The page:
- the Civil Code and therefore Article 1028(d) does not apply to 'commercial transactions' (see Article 1 of the Commercial Code);
- where two 'traders' (i.e. commercial entities) enter into an insurance contract that is a 'commercial transaction', which is governed by the Commercial Code;
- the Commercial Code does not contain any provisions which would nullify an arbitration agreement if it is not contained in a special agreement separate from the general printed conditions in the policy of insurance. In fact, pursuant to Article 2 of the Commercial Code, the parties are free to agree whatever they like unless such agreement conflicts with some mandatory commercial provision; and
- the policy was signed by the parties, the arbitration clause in the policy was in writing and clearly visible, and set out under a separate heading entitled "Arbitration".
The insured was accordingly bound by the arbitration agreement in the policy and its claim before the court was therefore dismissed in favor of arbitration.
In its judgment the Court of Appeal did not deal with the question as to whether Article 1028(d) had been repealed by the Arbitration Law. However, it is apparent from the Court of Appeal's reasoning that entering into such debate was academic as the Court was firmly of the view that, following the coming into effect of the Commercial Code and the express recognition of insurance as a commercial activity, Article 1028(d) does not apply to commercial insurance policies in any event. In the circumstances, there was no reason for the Court of Appeal to consider whether the Arbitration Law had repealed the provisions of the Civil Code.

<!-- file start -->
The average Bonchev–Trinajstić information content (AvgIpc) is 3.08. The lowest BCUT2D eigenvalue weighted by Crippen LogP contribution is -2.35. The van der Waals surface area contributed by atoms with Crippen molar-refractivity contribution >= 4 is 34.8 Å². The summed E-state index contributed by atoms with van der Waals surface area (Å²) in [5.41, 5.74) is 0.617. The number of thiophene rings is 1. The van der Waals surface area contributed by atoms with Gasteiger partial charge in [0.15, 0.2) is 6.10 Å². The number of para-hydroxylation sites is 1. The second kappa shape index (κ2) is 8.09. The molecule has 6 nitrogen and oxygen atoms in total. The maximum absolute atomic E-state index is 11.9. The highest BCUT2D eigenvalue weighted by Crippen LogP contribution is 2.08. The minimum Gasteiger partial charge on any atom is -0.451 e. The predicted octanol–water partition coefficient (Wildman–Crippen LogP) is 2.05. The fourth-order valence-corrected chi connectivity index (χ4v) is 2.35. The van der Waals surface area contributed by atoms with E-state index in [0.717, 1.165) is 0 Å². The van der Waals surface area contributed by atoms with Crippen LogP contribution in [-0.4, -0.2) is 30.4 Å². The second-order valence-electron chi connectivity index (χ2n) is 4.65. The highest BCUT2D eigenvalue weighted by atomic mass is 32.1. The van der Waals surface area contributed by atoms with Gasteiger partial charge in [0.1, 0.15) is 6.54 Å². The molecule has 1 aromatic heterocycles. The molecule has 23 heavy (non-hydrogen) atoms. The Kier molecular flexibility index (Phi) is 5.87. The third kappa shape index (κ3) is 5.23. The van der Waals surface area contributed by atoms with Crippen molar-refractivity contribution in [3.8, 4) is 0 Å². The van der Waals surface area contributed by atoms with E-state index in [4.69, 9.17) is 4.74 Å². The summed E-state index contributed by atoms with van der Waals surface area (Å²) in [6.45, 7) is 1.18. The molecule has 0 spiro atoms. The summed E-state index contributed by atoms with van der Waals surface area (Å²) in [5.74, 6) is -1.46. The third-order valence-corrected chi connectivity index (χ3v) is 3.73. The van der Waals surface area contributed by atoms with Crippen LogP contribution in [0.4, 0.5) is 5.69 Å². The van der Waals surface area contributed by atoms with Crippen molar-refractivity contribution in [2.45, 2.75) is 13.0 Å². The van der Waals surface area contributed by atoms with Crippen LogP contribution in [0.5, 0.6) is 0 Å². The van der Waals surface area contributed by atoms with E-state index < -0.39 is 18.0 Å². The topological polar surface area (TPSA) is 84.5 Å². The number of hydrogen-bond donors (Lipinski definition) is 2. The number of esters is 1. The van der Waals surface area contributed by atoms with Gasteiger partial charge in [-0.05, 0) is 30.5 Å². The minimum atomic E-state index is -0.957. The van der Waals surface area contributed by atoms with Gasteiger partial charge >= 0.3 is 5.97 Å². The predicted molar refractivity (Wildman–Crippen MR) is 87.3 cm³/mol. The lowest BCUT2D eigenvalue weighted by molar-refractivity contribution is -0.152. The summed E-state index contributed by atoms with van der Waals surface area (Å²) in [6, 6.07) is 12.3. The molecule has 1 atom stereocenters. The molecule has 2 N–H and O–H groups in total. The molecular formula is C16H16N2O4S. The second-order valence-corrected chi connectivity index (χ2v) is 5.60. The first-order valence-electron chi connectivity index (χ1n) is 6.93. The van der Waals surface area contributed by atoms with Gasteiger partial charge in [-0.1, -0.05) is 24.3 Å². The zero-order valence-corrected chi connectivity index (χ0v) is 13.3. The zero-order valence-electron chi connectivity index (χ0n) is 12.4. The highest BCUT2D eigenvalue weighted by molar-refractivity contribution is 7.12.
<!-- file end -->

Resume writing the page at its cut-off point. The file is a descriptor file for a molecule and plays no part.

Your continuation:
What does this mean in practical terms?
While there is no concept of binding precedent in the UAE, Commercial insurers who have incorporated arbitration agreements into their general terms and conditions have strong arguments that that those agreements should be upheld by both the UAE Courts and the newly constituted Insurance Disputes Settlement and Resolution Committees. The Dubai Courts are also receptive to such arguments and are continuing to demonstrate that the Courts are supportive of arbitration in the UAE.
That said, and notwithstanding a significant number of judgments that have confirmed and reiterated that Article 1028(d) of the Civil Code does not apply to commercial contracts, unless insurers comply with this provision, policyholders may continue to be tempted to repudiate their arbitration agreements. A breach of such nature may, in turn, lead to costly and protracted litigation that could have been avoided by simply satisfying the formal requirements provided for in Article 1028(d).
The content of this article is intended to provide a general guide to the subject matter. Specialist advice should be sought about your specific circumstances.